Hardin County

An Early Traveler's Report

By J. J. Williams
Excerpted from his 1854 Diary

Tuesday, Oct. 24th: We started by sun up, it was still cloudy and misting this morning. Two miles from camp we came to the town of Marion, the county seat of Crittendon County a new town and a very pretty little place; here we met several acquaintances formerly of Logan County who seemed very glad to see us. William Rutherford, Merida Ragsdale and Cowtton were the persons of whom I speak. At Marion I saw the smallest speciman of a man I ever saw anywhere. His name is John Nelson Martin, he is a saddler by trade, about 3 feet high and 25 years old. From this place to the Ohio River the road is awful hilly and rocky and the land along the road looks poor. We arrived at the River between 3 and 4 o¹clock, we crossed at Barker¹s Ferry, they took our waggon and carriage at the first load, our dog Watch did not go in, and was left. I went back after him and we met in the middle of the river, swimming, and the boat ran over (him); he came out however and swam back to the Kentucky side I didn¹t get him this time but I did the next time. Fairly landed on the Illinois shore. I took one last look at the Kentucky shore and here I am, in a state that I claim not as my own, my native state. FAREWELL, KENTUCKY, beloved Kentucky, a long, long farewell. I bid you, with all your noble sons and lovely daughters, a long adieu. I may never more see thee: I may never tread thy soil again, but I will ever remember my native state, though far, far away I roam. Ohio, thou art beautiful, ah passing beautiful, but you are rolling between me and the loved home of my youth. Home, did I say Home, but I am a wanderer on earth. Camped 1 1/2 miles from the river, traveled 16 miles.

Oct. 25th: Food for horses being scarce, we provided ourselves with corn directly after we started. The road was still hilly this morning as it had been for two days. Soon after leaving camp on coming to the top of a hill a beautiful sight burst upon our vision: the hills stretched far away in the distance, some trees were clothed in the variegated hues of Autumn; some of them were yellow, some red and some still wore the fresh green of spring. The scene as it lay all bathed in the morning light and the hill after hill stretching away below and around us, was truly enchanting and beautiful. We came to the foot of Patz¹ hill about ten o¹clock; there is a house at the foot of the hill where legend says many a man has stopped for the night and never been heard of more. It looks like a place for deeds dark and dreadful. The hills and rocks around have a wild and fearful look about and seem to be a fit place for the ghosts of the murdered dead, to howl in. It may be fancy, but the house itself has a forbidding appearance, every shutter was closed but those that were broken off and looked like they might have been shut for half a score of years. Came to some tolerable level ground and camped within four miles of Equallity, near a salt spring and several salt wells and the remains of some old salt works; travelled 19 miles.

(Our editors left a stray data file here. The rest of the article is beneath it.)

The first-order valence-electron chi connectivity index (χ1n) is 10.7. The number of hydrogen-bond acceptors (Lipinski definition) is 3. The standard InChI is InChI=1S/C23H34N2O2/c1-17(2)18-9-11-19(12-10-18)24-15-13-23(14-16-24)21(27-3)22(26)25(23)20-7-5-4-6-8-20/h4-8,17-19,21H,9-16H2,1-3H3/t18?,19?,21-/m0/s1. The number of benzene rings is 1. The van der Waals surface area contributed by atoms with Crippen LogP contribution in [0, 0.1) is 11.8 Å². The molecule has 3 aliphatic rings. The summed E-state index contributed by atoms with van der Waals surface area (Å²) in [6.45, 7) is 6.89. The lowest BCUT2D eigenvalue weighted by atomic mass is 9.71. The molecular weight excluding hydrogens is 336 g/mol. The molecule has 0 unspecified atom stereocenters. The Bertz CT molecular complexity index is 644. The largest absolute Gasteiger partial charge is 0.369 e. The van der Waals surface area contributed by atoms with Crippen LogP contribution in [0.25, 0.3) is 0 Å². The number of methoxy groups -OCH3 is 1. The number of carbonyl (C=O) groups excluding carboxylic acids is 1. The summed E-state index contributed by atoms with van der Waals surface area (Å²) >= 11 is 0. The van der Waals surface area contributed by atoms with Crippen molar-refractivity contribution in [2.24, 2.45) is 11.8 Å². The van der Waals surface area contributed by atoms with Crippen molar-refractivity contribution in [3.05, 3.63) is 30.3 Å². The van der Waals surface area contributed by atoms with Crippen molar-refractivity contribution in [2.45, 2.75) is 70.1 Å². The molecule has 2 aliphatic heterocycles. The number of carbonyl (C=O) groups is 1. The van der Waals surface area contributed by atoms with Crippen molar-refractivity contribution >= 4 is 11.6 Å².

Thursday, October 26th: Got a tolerable late start but went on very well after we got started. We came to the town of Equality, 3 miles from camp and crossed the Saline Creek on a toll bridge. We put three letters in the office here, Dick Bryant one, Austin one and myself one. After passing Equality, the country is very level and inclined to be swampy. Water and provisions are scarce and hard to get. The road is very dry and dusty as much so as it was in Logan (County, Kentucky) in the summer. Equality is situated on a hill and commands a splendid view to the south. The town is a pretty little place containing some fine buildings and some not so fine. Autumn is farther advanced here than anywhere I have seen. Camped 16 miles west of Equality and I drank water from a creek with no rocks about it, having travelled 19 miles. . .

The above is an excerpt from a diary written by J.J. Williams who moved, with his family from Keysburg, Kentucky, to southwest Missouri in October-November, 1854. The family traveled by covered wagon caravan. The wagons crossed the Ohio River on Barker's Ferry, probably in the area of Cave-In Rock State Park, then proceeded north up Potts Hill, past an old salt spring, and through the town of Equality, Illinois. This excerpt picks up on the Kentucky side of the river. J.J. Williams was 20 at the time of the trip, and died in 1896 in Missouri.

Copyright - Permission is granted for Jon Musgrave to post whatever portions of this diary he deems appropriate on websites which have a historical focus. All other rights reserved by Donald E. Skinner

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